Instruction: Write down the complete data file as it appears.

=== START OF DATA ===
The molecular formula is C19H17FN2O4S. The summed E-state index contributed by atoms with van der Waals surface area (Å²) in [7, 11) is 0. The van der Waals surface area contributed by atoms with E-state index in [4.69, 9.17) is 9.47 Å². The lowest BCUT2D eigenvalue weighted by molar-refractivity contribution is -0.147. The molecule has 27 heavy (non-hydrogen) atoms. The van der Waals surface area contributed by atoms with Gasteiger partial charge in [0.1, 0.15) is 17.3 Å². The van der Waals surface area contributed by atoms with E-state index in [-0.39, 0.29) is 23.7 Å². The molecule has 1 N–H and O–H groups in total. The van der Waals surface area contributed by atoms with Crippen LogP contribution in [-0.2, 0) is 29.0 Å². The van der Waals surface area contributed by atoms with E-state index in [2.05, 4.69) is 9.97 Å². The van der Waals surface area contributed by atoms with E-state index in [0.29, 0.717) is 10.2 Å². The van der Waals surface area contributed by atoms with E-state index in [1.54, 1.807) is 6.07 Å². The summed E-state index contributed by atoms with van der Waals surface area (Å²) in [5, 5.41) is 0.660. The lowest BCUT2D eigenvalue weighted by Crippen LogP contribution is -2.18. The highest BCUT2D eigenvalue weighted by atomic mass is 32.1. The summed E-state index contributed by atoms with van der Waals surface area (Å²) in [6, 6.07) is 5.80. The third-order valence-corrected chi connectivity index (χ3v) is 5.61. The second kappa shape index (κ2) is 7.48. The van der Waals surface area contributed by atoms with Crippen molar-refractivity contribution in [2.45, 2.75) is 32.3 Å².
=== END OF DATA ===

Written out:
The molecular formula is C19H17FN2O4S. The summed E-state index contributed by atoms with van der Waals surface area (Å²) in [7, 11) is 0. The van der Waals surface area contributed by atoms with E-state index in [4.69, 9.17) is 9.47 Å². The lowest BCUT2D eigenvalue weighted by molar-refractivity contribution is -0.147. The molecule has 27 heavy (non-hydrogen) atoms. The van der Waals surface area contributed by atoms with Gasteiger partial charge in [0.1, 0.15) is 17.3 Å². The van der Waals surface area contributed by atoms with E-state index in [-0.39, 0.29) is 23.7 Å². The molecule has 1 N–H and O–H groups in total. The van der Waals surface area contributed by atoms with Crippen LogP contribution in [-0.2, 0) is 29.0 Å². The van der Waals surface area contributed by atoms with E-state index in [2.05, 4.69) is 9.97 Å². The van der Waals surface area contributed by atoms with E-state index in [0.29, 0.717) is 10.2 Å². The van der Waals surface area contributed by atoms with E-state index in [1.54, 1.807) is 6.07 Å². The summed E-state index contributed by atoms with van der Waals surface area (Å²) in [5, 5.41) is 0.660. The lowest BCUT2D eigenvalue weighted by Crippen LogP contribution is -2.18. The highest BCUT2D eigenvalue weighted by atomic mass is 32.1. The summed E-state index contributed by atoms with van der Waals surface area (Å²) in [6, 6.07) is 5.80. The third-order valence-corrected chi connectivity index (χ3v) is 5.61. The second kappa shape index (κ2) is 7.48. The van der Waals surface area contributed by atoms with Crippen molar-refractivity contribution in [2.45, 2.75) is 32.3 Å².